Google wants a piece of the education market.
At this week’s Google I/O conference in San Francisco, Google announced a new app initiative designed to make the company more of a presence in classrooms—or at least those classrooms in school districts wealthy enough to purchase tablets for students.
“Today we are excited to expand Google’s education offering by combining the ease and portability of Nexus tablets with highly engaging educational content,” read a note posted on the Official Android Blog after the keynote. “Through this new program educators will be able to manage tablets and discover, purchase, and distribute content through Google Play for Education.”
Google Play for Education allows school districts to purchase and instantly distribute apps to student devices, after browsing through options subdivided by curriculum, grade or standard. In theory, this sort of system works out well for everyone: app developers potentially profit from bulk sales to educational institutions, Google and its manufacturing partners earn considerable cash from sales of Android tablets, and students get educated in a cutting-edge way.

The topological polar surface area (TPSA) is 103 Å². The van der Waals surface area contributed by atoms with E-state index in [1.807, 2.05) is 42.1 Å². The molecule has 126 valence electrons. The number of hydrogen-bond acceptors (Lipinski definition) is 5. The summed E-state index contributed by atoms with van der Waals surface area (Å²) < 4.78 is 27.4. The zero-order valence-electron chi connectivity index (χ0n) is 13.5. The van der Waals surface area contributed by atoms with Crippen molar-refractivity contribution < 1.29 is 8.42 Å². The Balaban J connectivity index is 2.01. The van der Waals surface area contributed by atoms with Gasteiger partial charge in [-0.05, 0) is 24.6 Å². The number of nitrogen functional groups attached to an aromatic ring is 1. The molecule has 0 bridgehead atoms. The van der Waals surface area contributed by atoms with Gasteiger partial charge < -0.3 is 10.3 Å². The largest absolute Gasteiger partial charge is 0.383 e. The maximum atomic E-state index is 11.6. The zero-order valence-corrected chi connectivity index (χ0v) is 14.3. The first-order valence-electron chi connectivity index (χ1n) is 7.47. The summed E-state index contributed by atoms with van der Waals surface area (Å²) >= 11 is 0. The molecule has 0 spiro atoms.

But from a different perspective, Google’s push into the classroom can also be construed as an attempt to block the influence of a rival, Apple, which has made educational outreach a priority. In January 2012, Apple launched iBooks Author, which lets educators and publishers create interactive textbooks for the classroom; it also unveiled a revamped iTunes U, a platform for distributing course materials and video lectures. “Education is deep in our DNA,” Phil Schiller, Apple’s senior vice president of worldwide marketing, told the audience gathered for the rollout at New York City’s Guggenheim Museum.
Apple co-founder Steve Jobs was long interested in making his company a player in education. “He wanted to disrupt the textbook industry and save the spines of spavined students bearing backpacks by creating electronic texts and curriculum material for the iPad,” Walter Isaacson wrote in his popular Steve Jobs biography.
That’s not to doubt the altruism of either company in the educational realm: if company resources need to be invested in something that betters the larger world, it’s hard to argue against preparing kids for the future. But tech companies also aren’t charities, and executives know that a kid using their PC or tablet in the classroom today is more likely to grow up to become a long-term customer. In these sorts of cases, there’s a thin line between philanthropy and pursuit of profit.
As tablets’ price-points inevitably decline over the next few years, and the cloud becomes more ubiquitous in schools, it’s likely that tech initiatives like the ones pushed by Google and Apple could become far more prevalent. At that point, more school districts will find themselves dealing with many of the same technology issues facing companies around the world, including vendor lock-in.